Social media is a great tool to communicate with your customers, to generate leads, sales, and to create customer loyalty. In addition, most of social media is free, easy to use, and available to all. Because of all of these reasons, some businesses do not feel the need to measure social media effectiveness: it’s free and it’s beneficial, so why bother?
However, finding information to post, preparing the post, replying to customers are all essential steps to creating an online presence. So whether you do your own social media or hire someone to do it, you need to know if it’s increasing your revenue or not.
In a survey by Chief Marketer titled “2011 Social Marketing Survey”, we learn that 52% of marketing of professional survey think it is hard to measure ROI for social media, and 42% say it is difficult to track and see results. Nevertheless, all still continue with their social media campaigns.
Chief Marketer also asked – for those who do measure ROI – how they measure it. The results show us that 60% of marketers use the number of fans or followers. We will see at the end of the article why this is not a good idea.
To help the more than 52% who are having troubles calculating ROI, here are a few tips on measuring your campaign’s effectiveness.
How much your fans share and interact with your contents is one of the easiest ways to calculate your ROI. No matter what business you are in, you can share links, posts, news or other information that can be monitored. The more content is shared, the more customers interact with your brand, see your brand and will be more likely to buy your brand rather than your competitor’s.
There are two main ways you can go about to doing this:
Social media can be a great tool for lead generation… if you measure them. A lead can be a customer filling out a contact form, requesting a demo, visiting your online store, or just accessing your contact information. The best way to measure those leads is once again with a tool like Google Analytics and creating goals; if you have a marketing team, they will be the one responsible for goals. You can refer to our post on measuring your website’s ROI to know more about setting up goals.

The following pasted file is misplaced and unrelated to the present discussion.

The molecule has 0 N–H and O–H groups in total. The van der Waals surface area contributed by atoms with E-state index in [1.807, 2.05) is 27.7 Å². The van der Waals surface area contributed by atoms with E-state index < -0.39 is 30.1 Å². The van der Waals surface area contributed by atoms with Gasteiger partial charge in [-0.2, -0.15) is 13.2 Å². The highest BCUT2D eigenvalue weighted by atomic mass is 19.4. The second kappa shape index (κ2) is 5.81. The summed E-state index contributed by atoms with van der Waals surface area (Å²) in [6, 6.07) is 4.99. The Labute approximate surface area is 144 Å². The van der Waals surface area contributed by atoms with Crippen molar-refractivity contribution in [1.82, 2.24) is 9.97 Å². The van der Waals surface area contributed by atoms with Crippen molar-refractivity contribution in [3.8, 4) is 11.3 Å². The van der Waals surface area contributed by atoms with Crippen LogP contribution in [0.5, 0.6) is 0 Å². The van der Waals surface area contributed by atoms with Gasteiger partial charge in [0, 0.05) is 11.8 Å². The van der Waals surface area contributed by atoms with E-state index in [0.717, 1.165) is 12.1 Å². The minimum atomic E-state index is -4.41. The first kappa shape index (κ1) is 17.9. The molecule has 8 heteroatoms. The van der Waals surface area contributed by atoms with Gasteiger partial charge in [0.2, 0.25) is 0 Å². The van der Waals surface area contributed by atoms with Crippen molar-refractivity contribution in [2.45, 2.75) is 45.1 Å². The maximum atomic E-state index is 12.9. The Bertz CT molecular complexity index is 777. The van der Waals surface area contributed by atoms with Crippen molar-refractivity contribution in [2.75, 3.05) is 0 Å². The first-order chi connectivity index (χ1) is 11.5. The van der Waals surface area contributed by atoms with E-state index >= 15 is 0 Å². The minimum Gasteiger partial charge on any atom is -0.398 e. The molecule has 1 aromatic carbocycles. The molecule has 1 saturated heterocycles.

To isolate the leads coming from social media, you can either use URL tagging, or you can also create custom segments comprised off all the social media sites you use. Both of these methods will allow you to see the leads generated only by your social media efforts. Tagging takes more time but it also more precise if you want to see results according to different campaigns. Don’t forget to give your lead a dollar value to know if the time and labor you spend on the leads you are receiving offset social media.
Measuring sales works the same way as measuring leads. For some types of business where sales volume is relatively low, measuring lead proves more accurate. However if you have a high sales volume, measuring sales made through your social media campaigns is the ultimate way to know if your efforts are really paying out.
The numbers of followers/fans/friends that you have is not an accurate way of calculating ROI. Some fans can be passive and completely overlook your marketing efforts, while others will be very responsive. For instructions on how to interpret your numbers of fans, read this article: What are Facebook Fans Worth?